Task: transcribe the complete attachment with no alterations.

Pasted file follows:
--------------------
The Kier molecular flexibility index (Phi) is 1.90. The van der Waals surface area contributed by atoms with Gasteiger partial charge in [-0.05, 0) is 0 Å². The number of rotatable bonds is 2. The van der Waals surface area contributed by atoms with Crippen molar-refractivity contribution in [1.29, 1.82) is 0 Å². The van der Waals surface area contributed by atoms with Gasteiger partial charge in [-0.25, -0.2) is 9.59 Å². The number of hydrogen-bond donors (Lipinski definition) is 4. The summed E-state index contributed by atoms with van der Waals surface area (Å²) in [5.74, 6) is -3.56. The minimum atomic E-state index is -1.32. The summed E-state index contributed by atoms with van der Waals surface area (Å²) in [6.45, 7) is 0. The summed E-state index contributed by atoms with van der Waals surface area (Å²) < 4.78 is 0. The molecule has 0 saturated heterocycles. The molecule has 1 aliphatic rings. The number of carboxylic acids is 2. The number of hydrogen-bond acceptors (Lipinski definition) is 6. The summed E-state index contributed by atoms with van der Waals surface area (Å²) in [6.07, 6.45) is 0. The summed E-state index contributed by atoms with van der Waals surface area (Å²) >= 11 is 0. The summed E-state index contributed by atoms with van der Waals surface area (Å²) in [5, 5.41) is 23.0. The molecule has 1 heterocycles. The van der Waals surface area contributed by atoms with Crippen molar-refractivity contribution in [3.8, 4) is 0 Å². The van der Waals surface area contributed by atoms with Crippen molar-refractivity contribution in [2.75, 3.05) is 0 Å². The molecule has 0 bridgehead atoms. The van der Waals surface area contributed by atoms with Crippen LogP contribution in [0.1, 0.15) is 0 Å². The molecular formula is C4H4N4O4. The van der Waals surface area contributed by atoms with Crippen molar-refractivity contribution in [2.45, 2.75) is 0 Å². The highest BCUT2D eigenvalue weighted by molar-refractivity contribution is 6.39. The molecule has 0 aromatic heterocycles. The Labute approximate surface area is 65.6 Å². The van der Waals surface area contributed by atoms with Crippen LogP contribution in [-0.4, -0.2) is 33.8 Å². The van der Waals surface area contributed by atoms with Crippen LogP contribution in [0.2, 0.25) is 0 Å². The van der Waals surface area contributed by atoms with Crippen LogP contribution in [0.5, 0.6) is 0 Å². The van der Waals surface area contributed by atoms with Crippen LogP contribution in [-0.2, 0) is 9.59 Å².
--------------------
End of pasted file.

The Kier molecular flexibility index (Phi) is 1.90. The van der Waals surface area contributed by atoms with Gasteiger partial charge in [-0.05, 0) is 0 Å². The number of rotatable bonds is 2. The van der Waals surface area contributed by atoms with Crippen molar-refractivity contribution in [1.29, 1.82) is 0 Å². The van der Waals surface area contributed by atoms with Gasteiger partial charge in [-0.25, -0.2) is 9.59 Å². The number of hydrogen-bond donors (Lipinski definition) is 4. The summed E-state index contributed by atoms with van der Waals surface area (Å²) in [5.74, 6) is -3.56. The minimum atomic E-state index is -1.32. The summed E-state index contributed by atoms with van der Waals surface area (Å²) in [6.45, 7) is 0. The summed E-state index contributed by atoms with van der Waals surface area (Å²) < 4.78 is 0. The molecule has 0 saturated heterocycles. The molecule has 1 aliphatic rings. The number of carboxylic acids is 2. The number of hydrogen-bond acceptors (Lipinski definition) is 6. The summed E-state index contributed by atoms with van der Waals surface area (Å²) in [6.07, 6.45) is 0. The summed E-state index contributed by atoms with van der Waals surface area (Å²) >= 11 is 0. The summed E-state index contributed by atoms with van der Waals surface area (Å²) in [5, 5.41) is 23.0. The molecule has 1 heterocycles. The van der Waals surface area contributed by atoms with Crippen molar-refractivity contribution in [3.8, 4) is 0 Å². The van der Waals surface area contributed by atoms with Crippen molar-refractivity contribution in [2.75, 3.05) is 0 Å². The molecule has 0 bridgehead atoms. The van der Waals surface area contributed by atoms with Crippen LogP contribution in [0.1, 0.15) is 0 Å². The molecular formula is C4H4N4O4. The van der Waals surface area contributed by atoms with Crippen molar-refractivity contribution in [2.45, 2.75) is 0 Å². The highest BCUT2D eigenvalue weighted by molar-refractivity contribution is 6.39. The molecule has 0 aromatic heterocycles. The Labute approximate surface area is 65.6 Å². The van der Waals surface area contributed by atoms with Crippen LogP contribution in [-0.4, -0.2) is 33.8 Å². The van der Waals surface area contributed by atoms with Crippen LogP contribution in [0.2, 0.25) is 0 Å². The van der Waals surface area contributed by atoms with Crippen LogP contribution in [0.5, 0.6) is 0 Å². The van der Waals surface area contributed by atoms with Crippen LogP contribution in [-0.2, 0) is 9.59 Å².